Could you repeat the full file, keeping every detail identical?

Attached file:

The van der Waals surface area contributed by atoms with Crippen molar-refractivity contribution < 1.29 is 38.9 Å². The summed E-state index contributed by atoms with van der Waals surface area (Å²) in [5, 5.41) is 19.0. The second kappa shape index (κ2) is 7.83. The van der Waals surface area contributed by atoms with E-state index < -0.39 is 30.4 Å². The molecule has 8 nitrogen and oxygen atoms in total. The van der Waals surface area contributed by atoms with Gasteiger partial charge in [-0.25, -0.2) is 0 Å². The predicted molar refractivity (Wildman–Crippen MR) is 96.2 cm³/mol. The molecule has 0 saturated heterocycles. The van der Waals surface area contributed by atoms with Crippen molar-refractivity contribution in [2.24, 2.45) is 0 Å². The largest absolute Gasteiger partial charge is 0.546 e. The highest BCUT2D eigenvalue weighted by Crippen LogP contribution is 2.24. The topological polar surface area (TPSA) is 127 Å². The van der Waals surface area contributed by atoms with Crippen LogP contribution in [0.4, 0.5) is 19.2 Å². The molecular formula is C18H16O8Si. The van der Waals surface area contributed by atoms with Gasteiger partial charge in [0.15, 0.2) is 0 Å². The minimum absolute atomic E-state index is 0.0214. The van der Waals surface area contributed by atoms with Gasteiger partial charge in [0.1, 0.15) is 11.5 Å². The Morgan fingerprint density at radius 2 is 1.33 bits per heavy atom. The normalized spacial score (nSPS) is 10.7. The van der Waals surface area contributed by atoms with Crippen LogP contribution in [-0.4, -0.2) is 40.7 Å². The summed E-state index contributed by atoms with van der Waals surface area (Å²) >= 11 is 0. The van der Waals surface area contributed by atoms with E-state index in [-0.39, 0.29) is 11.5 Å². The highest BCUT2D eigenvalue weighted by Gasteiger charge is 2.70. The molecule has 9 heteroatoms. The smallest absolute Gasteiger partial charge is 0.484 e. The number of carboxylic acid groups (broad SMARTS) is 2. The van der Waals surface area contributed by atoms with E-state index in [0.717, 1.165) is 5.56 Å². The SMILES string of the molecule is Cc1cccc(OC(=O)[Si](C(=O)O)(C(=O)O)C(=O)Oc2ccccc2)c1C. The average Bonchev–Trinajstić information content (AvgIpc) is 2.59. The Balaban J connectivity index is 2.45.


The van der Waals surface area contributed by atoms with Crippen molar-refractivity contribution < 1.29 is 38.9 Å². The summed E-state index contributed by atoms with van der Waals surface area (Å²) in [5, 5.41) is 19.0. The second kappa shape index (κ2) is 7.83. The van der Waals surface area contributed by atoms with E-state index < -0.39 is 30.4 Å². The molecule has 8 nitrogen and oxygen atoms in total. The van der Waals surface area contributed by atoms with Gasteiger partial charge in [-0.25, -0.2) is 0 Å². The predicted molar refractivity (Wildman–Crippen MR) is 96.2 cm³/mol. The molecule has 0 saturated heterocycles. The van der Waals surface area contributed by atoms with Crippen molar-refractivity contribution in [2.24, 2.45) is 0 Å². The largest absolute Gasteiger partial charge is 0.546 e. The highest BCUT2D eigenvalue weighted by Crippen LogP contribution is 2.24. The topological polar surface area (TPSA) is 127 Å². The van der Waals surface area contributed by atoms with Crippen LogP contribution in [0.4, 0.5) is 19.2 Å². The molecular formula is C18H16O8Si. The van der Waals surface area contributed by atoms with Gasteiger partial charge in [0.15, 0.2) is 0 Å². The minimum absolute atomic E-state index is 0.0214. The van der Waals surface area contributed by atoms with Gasteiger partial charge in [0.1, 0.15) is 11.5 Å². The Morgan fingerprint density at radius 2 is 1.33 bits per heavy atom. The normalized spacial score (nSPS) is 10.7. The van der Waals surface area contributed by atoms with Crippen LogP contribution in [-0.4, -0.2) is 40.7 Å². The summed E-state index contributed by atoms with van der Waals surface area (Å²) >= 11 is 0. The van der Waals surface area contributed by atoms with E-state index in [-0.39, 0.29) is 11.5 Å². The highest BCUT2D eigenvalue weighted by Gasteiger charge is 2.70. The molecule has 9 heteroatoms. The smallest absolute Gasteiger partial charge is 0.484 e. The number of carboxylic acid groups (broad SMARTS) is 2. The van der Waals surface area contributed by atoms with E-state index in [0.717, 1.165) is 5.56 Å². The SMILES string of the molecule is Cc1cccc(OC(=O)[Si](C(=O)O)(C(=O)O)C(=O)Oc2ccccc2)c1C. The average Bonchev–Trinajstić information content (AvgIpc) is 2.59. The Balaban J connectivity index is 2.45.